Generational Conflicts

— Ernie Haberkern

Justin Schwartz complains, in his otherwise favorable review of Socialism from Below, (Against the Current, 48), that the author, Hal Draper, like Marx, fails to outline “in more detail what we should be for.” He recognizes, of course, that his position is close to that of those socialists ridiculed by Marx as authors of “recipes for the cookshops of the future.” Then, however, he drops the issue.* Involved is a fundamental question of method.

Is socialism a product of the intellectual schemes of individuals (regardless of class origin) or is it the culmination of a class struggle? Schwartz is right to quote the phrase from the Rules of the First International on the self-emancipation of the working class as a key to understanding Marx. But, for Marx, the most important thing about the International was not its program (which he thought an unsatisfactory compromise that was necessary to hold a very heterogeneous organization together) but the existence of an international class organization of workers.

In two of the longer essays in Socialism from Below Draper does discuss how socialism will function. Indirectly in the reply to Max Nomad's approach and directly in his discussion of Marxism and trade unions. The reason Schwartz did not realize that these essays were aimed at his questions is that his generation came to political consciousness when class struggle was for the most part subterranean. Our generation naturally has difficulty seeing working-class organization as a new world germinating in the decay of the old.

In a sense, every labor contract, because it restricts the authority of the employer and substitutes the collective decision of the union membership for the law of the market, is a first installment of workers' democracy. Extend that principle of organization to the society as a whole and you will have socialism.

From a Marxist point of view, the AFSCME contracts at Ohio State where Schwartz teaches are a better guide to what socialism will look like than most political science textbooks. Behind the labored legalese of those contracts are hidden some very nasty fights and some very radical changes in the way the institution functions.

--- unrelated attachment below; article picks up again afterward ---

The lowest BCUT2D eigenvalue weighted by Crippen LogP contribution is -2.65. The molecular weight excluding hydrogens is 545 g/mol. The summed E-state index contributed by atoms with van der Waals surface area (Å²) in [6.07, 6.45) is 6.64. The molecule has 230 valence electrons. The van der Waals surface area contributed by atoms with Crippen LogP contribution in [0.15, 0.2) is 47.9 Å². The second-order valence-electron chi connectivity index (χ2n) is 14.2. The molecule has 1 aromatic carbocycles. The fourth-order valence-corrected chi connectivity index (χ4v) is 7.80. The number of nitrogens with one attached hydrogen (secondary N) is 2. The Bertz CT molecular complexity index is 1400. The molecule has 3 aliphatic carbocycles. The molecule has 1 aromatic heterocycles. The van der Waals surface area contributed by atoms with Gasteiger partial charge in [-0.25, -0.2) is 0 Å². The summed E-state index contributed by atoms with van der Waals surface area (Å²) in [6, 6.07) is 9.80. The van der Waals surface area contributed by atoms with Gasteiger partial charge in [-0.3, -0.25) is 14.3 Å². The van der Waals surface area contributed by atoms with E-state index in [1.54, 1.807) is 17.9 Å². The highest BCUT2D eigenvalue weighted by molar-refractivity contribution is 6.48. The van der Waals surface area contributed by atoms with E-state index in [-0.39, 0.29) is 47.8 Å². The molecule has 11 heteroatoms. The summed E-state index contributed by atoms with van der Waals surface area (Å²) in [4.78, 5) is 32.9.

I think I have a good appreciation of the reviewer's problem because of my own experience. As a graduate student and newly recruited socialist I read The Civil War in France for the first time. Naturally, I was impressed by Marx's Swiftian contempt for the bourgeoisie and his vision of the Commune as a workers' state. But what was socialist about the Commune? What socialist measures did it take?

One measure Marx mentioned was the abolition of night work for bakers. Well, of course, one was happy for the bakers. But as a first installment of socialism this achievement seemed to me not so much reformist as, well, chicken shit. Sometime later, after several years as a rank-and-file union organizer and grievance handler (and innumerable hours of late-night, compulsory, overtime), I had occasion to reread the pamphlet. I was very impressed that the Commune won this demand for the whole city. Shows you what the armed working class is capable of.

Hal Draper grew up politically in the '30s and '40s -- decades of depression, the growth of fascism, war, and militant class struggle. Can you imagine his reaction, or that of his contemporaries, to someone who tried to argue that capitalism had solved its economic problems? Yet, when C. Wright Mills, Daniel Bell and Irving Howe made such an argument in the late '50s and early '60s people of my generation (and Schwartz's) had to take them seriously even if we disagreed.